How did the system fail so badly?
Chelmsford Crown Court heard that a newly installed hydrochloric acid burner had only been used a few times, as the plant was undergoing commissioning.
The HSE discovered that, in an attempt to address a chlorine risk, vent gas (mainly hydrogen) had been directed through the emergency scrubber. As a result, the gas mixed with oxygen or chlorine and found an ignition source. In the ensuing explosion, a tank was destroyed and a scrubber column displaced.
Fortunately, nobody was seriously harmed in the incident. However, two people received minor injuries; one suffered a grazed knee from a dislodged breeze block and the other a minor caustic burn.
The HSE declared that basic checks would have prevented the explosion. This points to a shortfall in competence by the commissioning engineers of the system.
What rules were broken?
Industrial Chemicals Ltd pleaded guilty to breaching Regulation 4 of the Control of Major Accident Hazards Regulations 1999. The fine of £1.2million was in addition to the award of costs amounting to £35,854. The size of this penalty can be seen in the context of a new tough regime from the HSE that has been implemented since February 2016.
In the first year of this regime, there were more fines in excess of £1 million than there had been in the previous 20 years. In other words, if you get health and safety wrong now, the financial consequences are far more likely to hurt.
Why is it vital to have competent engineers?
It is a legal requirement to ensure that employee exposure to hazardous substances like dust and fumes is prevented or adequately controlled.
When extraction systems are not designed or used appropriately, secondary dangers such as explosions become a risk factor.
The ruling and subsequent fine highlight that it is the responsibility of the business owner to ensure that LEV equipment is operated, serviced and tested by competent engineers.
How can you be sure your engineers are competent?
A competent engineer possesses the appropriate level of skill and knowledge required to carry out their tasks effectively. The engineer should be able to demonstrate this with references, and evidence of qualifications and previous work.
The British Occupational Hygiene Society (BOHS) qualifications are relevant here. They cover various aspects of LEV systems such as designing, operating and testing. These qualifications are:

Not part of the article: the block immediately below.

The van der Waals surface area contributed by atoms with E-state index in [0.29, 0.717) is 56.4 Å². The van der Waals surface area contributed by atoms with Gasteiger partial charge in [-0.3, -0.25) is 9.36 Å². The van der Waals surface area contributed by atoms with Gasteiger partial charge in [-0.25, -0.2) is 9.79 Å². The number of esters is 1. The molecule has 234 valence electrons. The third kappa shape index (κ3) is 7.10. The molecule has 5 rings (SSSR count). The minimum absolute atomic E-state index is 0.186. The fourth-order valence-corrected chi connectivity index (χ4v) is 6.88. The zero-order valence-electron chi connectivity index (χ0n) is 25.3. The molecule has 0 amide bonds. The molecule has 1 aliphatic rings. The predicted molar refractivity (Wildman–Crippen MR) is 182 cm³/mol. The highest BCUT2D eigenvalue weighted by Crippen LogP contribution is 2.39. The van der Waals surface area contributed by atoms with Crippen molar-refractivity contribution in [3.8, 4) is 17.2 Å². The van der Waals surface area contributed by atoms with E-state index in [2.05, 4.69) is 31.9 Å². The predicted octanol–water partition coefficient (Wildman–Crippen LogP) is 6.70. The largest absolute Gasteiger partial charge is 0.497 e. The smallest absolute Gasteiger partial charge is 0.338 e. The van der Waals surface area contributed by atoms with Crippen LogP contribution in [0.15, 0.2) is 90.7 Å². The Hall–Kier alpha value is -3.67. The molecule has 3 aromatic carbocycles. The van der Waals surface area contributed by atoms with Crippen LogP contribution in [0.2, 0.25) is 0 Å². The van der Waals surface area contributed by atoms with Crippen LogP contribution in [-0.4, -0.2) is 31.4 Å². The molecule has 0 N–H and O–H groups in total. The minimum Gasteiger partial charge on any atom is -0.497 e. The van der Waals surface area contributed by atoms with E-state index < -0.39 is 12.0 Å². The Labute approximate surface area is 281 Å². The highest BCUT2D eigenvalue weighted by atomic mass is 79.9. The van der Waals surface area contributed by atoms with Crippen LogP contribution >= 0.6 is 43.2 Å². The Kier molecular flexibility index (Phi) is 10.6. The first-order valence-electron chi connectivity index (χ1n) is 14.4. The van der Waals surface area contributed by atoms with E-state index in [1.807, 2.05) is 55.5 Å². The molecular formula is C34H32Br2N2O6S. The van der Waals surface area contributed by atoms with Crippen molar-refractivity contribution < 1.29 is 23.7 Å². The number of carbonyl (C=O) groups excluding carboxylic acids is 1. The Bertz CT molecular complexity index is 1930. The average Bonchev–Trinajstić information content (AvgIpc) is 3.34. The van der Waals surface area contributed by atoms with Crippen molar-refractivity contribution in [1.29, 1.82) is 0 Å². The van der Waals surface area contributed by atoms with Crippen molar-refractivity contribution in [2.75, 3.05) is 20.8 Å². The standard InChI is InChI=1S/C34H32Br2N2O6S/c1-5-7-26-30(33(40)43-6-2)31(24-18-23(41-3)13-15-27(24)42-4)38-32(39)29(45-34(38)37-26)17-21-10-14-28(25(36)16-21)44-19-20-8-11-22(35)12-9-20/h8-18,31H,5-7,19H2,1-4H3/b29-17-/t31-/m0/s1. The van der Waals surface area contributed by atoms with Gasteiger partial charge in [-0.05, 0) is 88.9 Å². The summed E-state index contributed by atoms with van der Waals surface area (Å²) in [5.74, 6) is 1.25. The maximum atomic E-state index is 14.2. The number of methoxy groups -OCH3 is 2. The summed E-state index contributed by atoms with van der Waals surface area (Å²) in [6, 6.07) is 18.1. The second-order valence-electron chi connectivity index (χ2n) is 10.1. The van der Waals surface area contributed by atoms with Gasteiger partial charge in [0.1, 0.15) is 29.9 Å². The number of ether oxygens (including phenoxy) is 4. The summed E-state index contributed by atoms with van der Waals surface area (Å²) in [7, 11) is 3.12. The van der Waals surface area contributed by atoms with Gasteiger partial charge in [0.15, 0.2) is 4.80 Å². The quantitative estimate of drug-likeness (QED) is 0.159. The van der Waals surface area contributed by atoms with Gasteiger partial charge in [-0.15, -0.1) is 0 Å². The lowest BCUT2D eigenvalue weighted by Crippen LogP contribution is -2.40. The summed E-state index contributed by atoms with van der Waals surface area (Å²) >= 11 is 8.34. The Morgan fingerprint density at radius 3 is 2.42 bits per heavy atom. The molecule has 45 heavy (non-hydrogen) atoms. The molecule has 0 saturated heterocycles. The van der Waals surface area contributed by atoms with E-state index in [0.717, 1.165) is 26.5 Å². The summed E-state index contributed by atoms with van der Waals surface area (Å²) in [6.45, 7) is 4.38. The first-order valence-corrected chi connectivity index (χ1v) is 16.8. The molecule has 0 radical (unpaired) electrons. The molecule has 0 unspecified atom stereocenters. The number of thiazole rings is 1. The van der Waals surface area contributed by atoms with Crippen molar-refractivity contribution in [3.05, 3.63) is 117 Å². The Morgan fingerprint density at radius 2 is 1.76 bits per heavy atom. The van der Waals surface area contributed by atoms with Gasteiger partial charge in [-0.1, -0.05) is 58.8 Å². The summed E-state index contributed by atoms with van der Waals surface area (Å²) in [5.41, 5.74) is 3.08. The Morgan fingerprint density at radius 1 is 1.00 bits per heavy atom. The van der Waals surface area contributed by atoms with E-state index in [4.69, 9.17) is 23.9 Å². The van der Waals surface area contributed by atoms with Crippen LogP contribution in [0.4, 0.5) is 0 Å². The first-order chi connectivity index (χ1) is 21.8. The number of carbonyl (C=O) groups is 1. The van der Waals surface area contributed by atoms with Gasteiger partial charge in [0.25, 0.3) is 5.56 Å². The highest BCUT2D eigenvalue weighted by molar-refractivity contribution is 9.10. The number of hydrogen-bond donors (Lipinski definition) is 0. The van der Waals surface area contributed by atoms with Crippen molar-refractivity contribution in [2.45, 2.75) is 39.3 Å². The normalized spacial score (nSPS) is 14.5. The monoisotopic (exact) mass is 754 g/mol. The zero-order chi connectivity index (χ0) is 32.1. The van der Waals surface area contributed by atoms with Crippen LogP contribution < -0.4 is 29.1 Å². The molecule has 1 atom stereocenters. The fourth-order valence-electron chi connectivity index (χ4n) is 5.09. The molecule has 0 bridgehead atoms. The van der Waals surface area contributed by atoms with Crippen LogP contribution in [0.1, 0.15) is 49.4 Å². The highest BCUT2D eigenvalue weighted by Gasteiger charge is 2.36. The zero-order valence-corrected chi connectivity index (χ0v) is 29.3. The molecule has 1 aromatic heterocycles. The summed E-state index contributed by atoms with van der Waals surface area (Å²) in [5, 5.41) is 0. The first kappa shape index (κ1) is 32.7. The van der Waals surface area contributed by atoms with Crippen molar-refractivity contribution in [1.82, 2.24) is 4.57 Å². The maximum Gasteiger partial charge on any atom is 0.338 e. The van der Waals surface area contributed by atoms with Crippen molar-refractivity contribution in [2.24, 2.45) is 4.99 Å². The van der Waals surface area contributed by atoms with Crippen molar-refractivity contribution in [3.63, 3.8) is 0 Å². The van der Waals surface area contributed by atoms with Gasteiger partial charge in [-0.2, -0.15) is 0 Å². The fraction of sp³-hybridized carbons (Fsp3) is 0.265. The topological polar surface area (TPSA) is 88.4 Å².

- P600 – Methods for Testing the Performance of Local Exhaust Ventilation Systems
- P601 – Thorough Examination and Testing of Local Exhaust Ventilation Systems
- P602 – Basic Design Principles of Local Exhaust Ventilation Systems
- P603 – Control of Hazardous Substances – Personal Protective Equipment
- P604 – Performance Evaluation and Management of Local Exhaust Ventilation Systems
- W201 – Basic Principles in Occupational Hygiene
Once you have completed P601, 602, 603 & 604, you can apply for the Certificate of Competency in Control. This takes into account relevant working experience.
As this serious case shows, when an engineer does not possess the necessary competence, the health and safety of other employees are put at risk.
Ensuring LEV competence with Vent-Tech
Vent-Tech provides an expert engineering service that encompasses design, installation, servicing and testing. We also run approved training for all relevant BOHS courses. We are the only training provider in the UK to offer both training and engineering solutions. This means we have unrivalled experience to share.
Whilst it’s a relief that no one was seriously harmed in this case, the £1.2million fine shows just how important it is for employers to ensure competence in their workforce and when using sub-contractors. With the introduction of the ILEVE competency card, the end users can be confident that if the LEV engineer has the card, they can demonstrate their competence and experience.
We are only a phone call away for our customers. And for those who need more, we offer a mentoring service.
Contact Vent-Tech today on 01179 712 163 to discuss how we can help you maintain a safe workspace.